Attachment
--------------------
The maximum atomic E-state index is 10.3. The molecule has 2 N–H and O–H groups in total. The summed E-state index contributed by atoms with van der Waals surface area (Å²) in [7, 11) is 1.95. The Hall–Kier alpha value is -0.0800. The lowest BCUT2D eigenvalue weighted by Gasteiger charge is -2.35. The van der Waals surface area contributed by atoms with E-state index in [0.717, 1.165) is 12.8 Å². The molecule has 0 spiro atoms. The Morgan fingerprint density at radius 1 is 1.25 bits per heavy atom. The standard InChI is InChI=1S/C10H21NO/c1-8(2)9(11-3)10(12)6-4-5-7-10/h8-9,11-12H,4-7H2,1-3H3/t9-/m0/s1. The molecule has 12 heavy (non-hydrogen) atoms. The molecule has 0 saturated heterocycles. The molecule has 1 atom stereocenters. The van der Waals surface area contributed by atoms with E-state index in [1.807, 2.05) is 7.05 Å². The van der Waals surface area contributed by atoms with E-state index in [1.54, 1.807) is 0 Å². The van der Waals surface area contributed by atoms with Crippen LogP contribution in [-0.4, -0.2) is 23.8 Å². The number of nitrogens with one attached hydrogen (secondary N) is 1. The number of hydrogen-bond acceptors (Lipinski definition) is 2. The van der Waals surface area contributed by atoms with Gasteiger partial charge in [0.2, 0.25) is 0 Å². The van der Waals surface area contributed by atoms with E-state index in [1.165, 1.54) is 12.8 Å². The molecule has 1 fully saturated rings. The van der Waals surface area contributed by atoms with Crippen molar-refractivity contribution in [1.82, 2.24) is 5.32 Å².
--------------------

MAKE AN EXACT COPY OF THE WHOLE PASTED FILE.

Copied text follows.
The maximum atomic E-state index is 10.3. The molecule has 2 N–H and O–H groups in total. The summed E-state index contributed by atoms with van der Waals surface area (Å²) in [7, 11) is 1.95. The Hall–Kier alpha value is -0.0800. The lowest BCUT2D eigenvalue weighted by Gasteiger charge is -2.35. The van der Waals surface area contributed by atoms with E-state index in [0.717, 1.165) is 12.8 Å². The molecule has 0 spiro atoms. The Morgan fingerprint density at radius 1 is 1.25 bits per heavy atom. The standard InChI is InChI=1S/C10H21NO/c1-8(2)9(11-3)10(12)6-4-5-7-10/h8-9,11-12H,4-7H2,1-3H3/t9-/m0/s1. The molecule has 12 heavy (non-hydrogen) atoms. The molecule has 0 saturated heterocycles. The molecule has 1 atom stereocenters. The van der Waals surface area contributed by atoms with E-state index in [1.807, 2.05) is 7.05 Å². The van der Waals surface area contributed by atoms with E-state index in [1.54, 1.807) is 0 Å². The van der Waals surface area contributed by atoms with Crippen LogP contribution in [-0.4, -0.2) is 23.8 Å². The number of nitrogens with one attached hydrogen (secondary N) is 1. The number of hydrogen-bond acceptors (Lipinski definition) is 2. The van der Waals surface area contributed by atoms with Gasteiger partial charge in [0.2, 0.25) is 0 Å². The van der Waals surface area contributed by atoms with E-state index in [1.165, 1.54) is 12.8 Å². The molecule has 1 fully saturated rings. The van der Waals surface area contributed by atoms with Crippen molar-refractivity contribution in [1.82, 2.24) is 5.32 Å².